A little less than a year ago Stephen Ausherman, author of 60 Hikes within 60 Miles: Albuquerque, asked me to go on a walk with him. He wanted to test one of the thirty city walks he was developing for the upcoming Wilderness Press book, Walking Albuquerque. (Wilderness Press has published several Walking “…” books for different cities across the country.)
Last year’s walk was in downtown Albuquerque and it was fantastic. The book, Walking Albuquerque: 30 Tours of the Duke City’s historic neighborhoods, ditch trails, urban nature, and public art, came out a little over two weeks ago, and I bought my copy on the first day it was available.
I usually cherry pick and skip sections of walking and hiking guides. But this guide had so many compelling tidbits of information that I read it cover to cover. I could stop right here and just say “get the book – you’ll like it.” But I would rather show you one of the walks so you can get a taste of how interesting they can be.
To that end, the dogs and I went out on a perfect seventy degree Sunday afternoon and followed the walk route that meanders through an older neighborhood east of downtown Albuquerque. According to the guide we would pass many buildings of historic and architectural interest.
We did pass interesting buildings, but we also saw and experienced so much more. And that’s what a guide is good for. It is a platform to get you out. It gives you a place to start. From there it is up to you, and your experience will probably be different than mine.
Just as you can’t step in the same river twice; you can’t take the same walk twice. Everything changes. Vegetation changes through the seasons. The angle of light changes as the day progresses and it may highlight something completely ignored by me or the guide book. Or there may be something along the way that interests you and no one else. But that’s okay because once you take that first step it’s no longer the guidebook’s walk it’s now your walk.
Our walk began with the sound of loud motorcycles parading along Central Avenue. It soon turned quiet when we turned off of Central and onto a pleasant residential street. And true to it’s word, the guide identified several interesting buildings including this one.
But buildings weren’t the only thing that caught our attention. There was way more to our walk. I especially liked this mural of a warrior woman. Up close it’s identified as “From: Burque to LA, ‘Cosmic Warrior.”
The clean lines of this house with a great tree and a red door just up the street from the murals also caught my attention.
When turned onto another street, I noticed that the houses and street were at different grade levels. They were connected by a small stairway.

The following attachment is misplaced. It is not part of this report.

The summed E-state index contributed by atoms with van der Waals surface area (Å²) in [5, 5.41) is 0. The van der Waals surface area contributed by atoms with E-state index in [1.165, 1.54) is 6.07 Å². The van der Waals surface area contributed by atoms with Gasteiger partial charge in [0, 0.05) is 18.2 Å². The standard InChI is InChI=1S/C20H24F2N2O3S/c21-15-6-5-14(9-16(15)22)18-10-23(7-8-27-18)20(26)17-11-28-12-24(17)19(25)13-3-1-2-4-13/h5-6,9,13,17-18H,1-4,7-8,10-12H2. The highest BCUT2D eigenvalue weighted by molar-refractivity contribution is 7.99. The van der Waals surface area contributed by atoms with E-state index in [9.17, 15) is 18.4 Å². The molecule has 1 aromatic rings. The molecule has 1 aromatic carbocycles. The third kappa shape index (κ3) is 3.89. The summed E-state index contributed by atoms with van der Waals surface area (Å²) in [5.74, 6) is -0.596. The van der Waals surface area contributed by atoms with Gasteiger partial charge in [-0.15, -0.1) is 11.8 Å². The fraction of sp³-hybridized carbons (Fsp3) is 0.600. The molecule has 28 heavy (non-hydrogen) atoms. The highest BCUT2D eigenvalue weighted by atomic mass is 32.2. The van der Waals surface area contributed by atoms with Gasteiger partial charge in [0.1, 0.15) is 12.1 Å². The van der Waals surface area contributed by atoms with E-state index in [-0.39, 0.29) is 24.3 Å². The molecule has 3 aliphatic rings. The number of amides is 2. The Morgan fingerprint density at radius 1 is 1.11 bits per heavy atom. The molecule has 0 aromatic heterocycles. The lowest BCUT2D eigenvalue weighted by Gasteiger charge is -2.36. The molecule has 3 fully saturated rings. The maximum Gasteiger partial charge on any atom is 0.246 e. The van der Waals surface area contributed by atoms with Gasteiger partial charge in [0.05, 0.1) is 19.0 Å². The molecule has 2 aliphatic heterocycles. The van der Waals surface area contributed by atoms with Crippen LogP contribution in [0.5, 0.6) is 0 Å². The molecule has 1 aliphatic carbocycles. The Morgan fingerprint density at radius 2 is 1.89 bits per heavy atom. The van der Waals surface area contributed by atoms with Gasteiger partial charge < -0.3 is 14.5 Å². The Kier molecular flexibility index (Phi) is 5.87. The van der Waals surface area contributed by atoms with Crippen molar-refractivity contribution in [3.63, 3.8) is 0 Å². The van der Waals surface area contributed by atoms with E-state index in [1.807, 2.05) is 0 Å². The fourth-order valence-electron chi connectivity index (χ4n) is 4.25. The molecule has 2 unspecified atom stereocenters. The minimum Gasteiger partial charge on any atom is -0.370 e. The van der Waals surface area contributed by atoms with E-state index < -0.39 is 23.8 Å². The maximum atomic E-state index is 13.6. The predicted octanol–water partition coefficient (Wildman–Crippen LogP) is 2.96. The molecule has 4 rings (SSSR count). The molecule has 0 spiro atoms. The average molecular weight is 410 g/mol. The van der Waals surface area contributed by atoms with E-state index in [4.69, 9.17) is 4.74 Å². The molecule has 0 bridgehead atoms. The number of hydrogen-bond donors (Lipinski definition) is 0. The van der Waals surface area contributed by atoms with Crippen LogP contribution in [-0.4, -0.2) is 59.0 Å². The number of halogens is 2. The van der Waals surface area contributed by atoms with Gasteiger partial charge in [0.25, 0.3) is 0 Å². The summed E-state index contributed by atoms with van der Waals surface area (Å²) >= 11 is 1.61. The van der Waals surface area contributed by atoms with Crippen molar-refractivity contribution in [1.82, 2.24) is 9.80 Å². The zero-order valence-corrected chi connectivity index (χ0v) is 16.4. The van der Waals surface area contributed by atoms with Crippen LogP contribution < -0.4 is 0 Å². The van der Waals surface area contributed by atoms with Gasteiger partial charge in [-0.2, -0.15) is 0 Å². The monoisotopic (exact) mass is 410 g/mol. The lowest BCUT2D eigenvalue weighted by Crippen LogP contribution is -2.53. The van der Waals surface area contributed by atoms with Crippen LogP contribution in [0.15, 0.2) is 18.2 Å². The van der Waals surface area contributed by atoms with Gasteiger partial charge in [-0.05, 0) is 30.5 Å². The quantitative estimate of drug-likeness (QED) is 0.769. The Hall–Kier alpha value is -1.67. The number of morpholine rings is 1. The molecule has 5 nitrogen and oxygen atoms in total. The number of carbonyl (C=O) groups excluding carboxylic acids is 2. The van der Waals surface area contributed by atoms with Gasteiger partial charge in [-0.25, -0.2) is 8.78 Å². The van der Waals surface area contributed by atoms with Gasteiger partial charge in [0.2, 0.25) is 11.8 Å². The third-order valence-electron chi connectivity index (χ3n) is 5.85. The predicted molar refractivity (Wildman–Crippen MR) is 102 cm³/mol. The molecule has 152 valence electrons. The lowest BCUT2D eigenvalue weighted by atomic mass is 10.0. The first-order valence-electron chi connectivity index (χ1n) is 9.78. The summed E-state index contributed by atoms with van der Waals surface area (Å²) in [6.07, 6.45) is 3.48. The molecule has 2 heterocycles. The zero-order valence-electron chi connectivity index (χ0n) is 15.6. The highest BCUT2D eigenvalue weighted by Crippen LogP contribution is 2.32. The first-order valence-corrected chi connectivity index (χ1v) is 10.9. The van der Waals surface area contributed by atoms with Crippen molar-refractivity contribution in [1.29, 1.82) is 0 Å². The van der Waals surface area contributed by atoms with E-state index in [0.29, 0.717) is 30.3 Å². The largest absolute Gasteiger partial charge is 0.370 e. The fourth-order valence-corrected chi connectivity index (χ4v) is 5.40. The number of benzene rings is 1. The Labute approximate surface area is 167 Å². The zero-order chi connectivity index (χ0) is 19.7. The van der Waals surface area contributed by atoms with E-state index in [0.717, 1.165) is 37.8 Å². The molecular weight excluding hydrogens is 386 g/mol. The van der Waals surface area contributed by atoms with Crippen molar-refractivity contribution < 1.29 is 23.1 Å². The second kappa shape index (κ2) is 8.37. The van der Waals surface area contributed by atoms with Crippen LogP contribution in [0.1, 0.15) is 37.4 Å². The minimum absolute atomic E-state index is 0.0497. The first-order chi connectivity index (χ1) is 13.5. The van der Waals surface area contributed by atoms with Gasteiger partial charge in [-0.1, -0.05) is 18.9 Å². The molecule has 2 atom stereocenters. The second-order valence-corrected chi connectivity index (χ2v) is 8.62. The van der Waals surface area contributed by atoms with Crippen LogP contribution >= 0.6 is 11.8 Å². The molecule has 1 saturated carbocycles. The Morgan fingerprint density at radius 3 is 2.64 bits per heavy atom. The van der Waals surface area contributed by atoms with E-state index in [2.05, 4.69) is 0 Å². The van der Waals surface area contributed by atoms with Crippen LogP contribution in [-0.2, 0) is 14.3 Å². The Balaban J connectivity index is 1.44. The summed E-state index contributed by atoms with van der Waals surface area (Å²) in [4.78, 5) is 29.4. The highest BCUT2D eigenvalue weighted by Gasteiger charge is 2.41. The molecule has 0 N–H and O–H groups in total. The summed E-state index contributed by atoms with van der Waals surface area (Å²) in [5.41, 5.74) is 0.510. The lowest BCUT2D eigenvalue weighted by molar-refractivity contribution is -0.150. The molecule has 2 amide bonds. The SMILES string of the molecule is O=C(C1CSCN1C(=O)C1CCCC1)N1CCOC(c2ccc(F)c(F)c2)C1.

As I hope you are sensing, a great walk does have to anything particularly spectacular or have that special “it” factor. A great walk can compilation of little things continuously popping into your view such as this swan sculpture and combination of great colors in an apartment building courtyard.
The walk route eventually took us by the Albuquerque Press Club. I had been by the Press Club before and knew of its log building. But as I walked by it, I noticed another log building behind it and decided to check it out. And when you do follow a walk route from the guidebook, feel free to wander. If you spot something, go ahead and leave the route to check it out.
When I got to the building, I noticed a stairway. I talked to a woman who lived there (she was working in her yard) and she told me that there are more log buildings with several apartment residences up the stairs. Without any further word, we climbed up the stairs, passed the other log buildings, and wound up in the back patio of the Press Club.
From the Press Club, we returned to the “official” route and kept making wonderful discoveries. I was especially looking forward to seeing the “Spy House.” The “Spy House” was the main reason I selected this route.
During World War II it was a boarding house, and it was here that design drawings for making an atomic bomb were transferred to Soviet agents. This was the beginning of a sequence of events that led to the Soviet development of the atomic bomb and the eventual conviction of Ethyl and Julius Rosenberg. At the time it was known as the “crime of the century.” Until I became aware of Walking Albuquerque, I had no idea these events took place in Albuquerque, and that’s why I read the book from cover to cover.
As we walked by the “Spy House” I wondered if there are still any old fashioned boarding houses still around? Why are they less prevalent and could they be a good housing option? And that’s another great thing about taking a walk, you often pass something that causes you to think.
As we continued with the walk, we eventually came to the TV home of Mike Ehrmantraut of Breaking Bad and Better Call Saul fame.
With that our walk soon came to an end. And all I can say is that it was a fantastic walk and if you live in Albuquerque and like to walk, Walking Albuquerque by Stephen Ausherman belongs in your bookcase.